Maddie, Riley, and I spent the Thanksgiving holiday with my in-laws in the Detroit suburbs. While the kids and I have taken a number of flights together, this was actually the first time I’d ever flown alone with them. In the past, I’ve been lucky enough to have a grandparent (Thanks, Ba!) available to help us on on the plane, and, while I could imagine how I could manage on my own, I’ve dreaded the day that I had to make a solo journey.
Dread no more: we did it, and it was so easy I’m embarrassed to write about it.
Here are a few things that I think made our trip go so well and some things to think about if you find yourself traveling by yourself with your kiddos.
1. Talk it up before you go. I told the kids we’d be getting on the airplane, that they’d have their carseats, that we’d eat a snack and take a nap. I told them who we’d see when we got off the plane. We talked about the trip a lot before we left, and all the talk got them really excited about it all.
2. Travel at off-peak times. We left at noon on Thanksgiving day. The airport was empty. When we went through security, it was us and about ten TSA agents. That’s it. Not feeling the stress of the busy holiday crush made me feel more relaxed and made all of the logistics that much easier.
3. Check in ahead of time online. I had our boarding passes all printed out and I’d even paid for our checked luggage online so we had fewer logistics to deal with at the airport.
4. Hitch a ride. If you can, get someone to drive you to the airport. I was lucky enough to have a friend drive us in our own car, so I was able to have the carseats ready to go and our luggage loaded in advance. Our friend just dropped us at curbside checkin and we were all set. A taxi would have worked fine, too, but it’s nicer when a friend can see you off.
5. Limit your carry-ons. (Please stop laughing. Really. Stop.) You can do it! You can keep your carry-on luggage to one backpack. In my backpack, I had: a change of clothes for each kid, two coloring books, a bag of markers/stickers/crayons, a bag of new board books, a bag of snacks, two empty water bottles, and my essentials (wallet, boarding passes, phone, etc.) I also packed the twins’ hats and jackets in our checked luggage so that I wasn’t dealing with those bulky items in addition to the two kids, carseats, and my backpack. I packed my own purse in our luggage to use once we arrived at our destination, although I could have just used the backpack the whole time. I was able to wear the backpack through the airport and thus have both hands free to manage the twins.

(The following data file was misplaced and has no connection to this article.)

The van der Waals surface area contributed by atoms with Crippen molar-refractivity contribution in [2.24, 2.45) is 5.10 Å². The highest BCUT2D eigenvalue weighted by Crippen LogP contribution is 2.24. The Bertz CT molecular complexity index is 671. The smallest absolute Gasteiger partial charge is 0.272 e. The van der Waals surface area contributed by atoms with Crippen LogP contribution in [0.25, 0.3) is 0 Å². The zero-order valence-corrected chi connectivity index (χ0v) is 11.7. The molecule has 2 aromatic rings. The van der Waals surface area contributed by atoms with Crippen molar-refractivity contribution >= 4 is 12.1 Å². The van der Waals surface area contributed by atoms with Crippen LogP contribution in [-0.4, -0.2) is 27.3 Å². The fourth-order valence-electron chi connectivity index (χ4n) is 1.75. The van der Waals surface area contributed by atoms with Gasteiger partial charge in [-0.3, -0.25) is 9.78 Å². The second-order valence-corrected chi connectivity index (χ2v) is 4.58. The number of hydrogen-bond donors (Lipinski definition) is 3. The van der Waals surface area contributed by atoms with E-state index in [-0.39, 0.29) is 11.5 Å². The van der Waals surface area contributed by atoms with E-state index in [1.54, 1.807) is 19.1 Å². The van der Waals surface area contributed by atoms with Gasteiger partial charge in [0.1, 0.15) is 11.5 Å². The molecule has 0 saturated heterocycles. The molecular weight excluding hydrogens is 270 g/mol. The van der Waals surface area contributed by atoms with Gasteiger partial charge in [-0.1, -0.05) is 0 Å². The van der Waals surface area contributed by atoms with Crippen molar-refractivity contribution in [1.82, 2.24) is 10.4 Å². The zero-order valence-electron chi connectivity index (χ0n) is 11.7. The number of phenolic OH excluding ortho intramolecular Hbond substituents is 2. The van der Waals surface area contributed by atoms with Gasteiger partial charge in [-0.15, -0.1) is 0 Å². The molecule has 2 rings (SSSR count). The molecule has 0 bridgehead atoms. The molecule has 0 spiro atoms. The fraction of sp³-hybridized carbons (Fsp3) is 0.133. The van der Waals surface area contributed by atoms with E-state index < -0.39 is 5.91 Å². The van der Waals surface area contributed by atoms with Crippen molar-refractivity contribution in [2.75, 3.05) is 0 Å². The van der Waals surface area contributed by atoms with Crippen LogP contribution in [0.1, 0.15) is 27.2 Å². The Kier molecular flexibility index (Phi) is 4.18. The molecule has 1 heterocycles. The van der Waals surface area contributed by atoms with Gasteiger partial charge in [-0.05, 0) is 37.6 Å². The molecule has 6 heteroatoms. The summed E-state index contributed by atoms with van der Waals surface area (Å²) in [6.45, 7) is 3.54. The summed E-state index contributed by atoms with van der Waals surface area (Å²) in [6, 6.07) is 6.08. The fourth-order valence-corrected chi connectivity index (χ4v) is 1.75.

6. Speaking of managing the twins, they rode in style in GoGo Kids Travelmates. I love these. They are amazing. I attached them to the carseats the night before, then strapped the seats into our car with the wheels on using the seatbelt instead of the LATCH system. Once at the airport, I lifted the seat—kid and all—out of the car and we literally hit the ground rolling. At security, we just popped off the quick-release wheels, and the carseat and handle went right through the scanner. On the airplane, I pushed on kid ahead of me down the aisle and pulled one behind me; when we got to our seats, I lifted the kids in their carseats one at a time into their airline seats and strapped them in. I have no idea how I would manage two kids and two carseats without our GoGos.
7. Let the kids run around a lot before you put them on the plane. This is pretty elementary, but always worth repeating. They are going to be stuck in those carseats for a long time and they will get fidgety. Run them around in the gate area before you board. You won’t regret it.
8. Travel during naptime. We took off at noon, when the twins usually start their nap. They slept from before the plane leveled out until it was parked at the gate in Detroit. Awesome. Of course, all those new toys and books I packed were for naught, but that’s a price I’m willing to pay. We’ll play with them eventually.
9. Be willing to bend the rules. I never let Maddie and Riley have their special frog and duck and their special blankies out of their cribs, but I did let them have those comfort items on the airplane. Even better, I packed them into little animal-shaped backpacks, so Maddie and Riley each had her and his own carry-on bag. They loved having the responsibility of caring for Duckie and Froggie as we went through the airport and really loved having them to snuggle on the plane. I also let them eat all manner of things that I would not normally let them eat, at least not all at once: fruit snacks, endless crackers, juice, cookies, and a lollipop each. It’s one day. It will be fine.
I’m sure you all have more tips, so feel free to share them in the comments. I have to say that travel, even solo, was much easier at 2.5 than it was a year ago at 18 months. I’m hoping the worst of the travel nightmares are behind us. Of course, ask me that again after I fly cross-country and back with the kids at Christmas . . .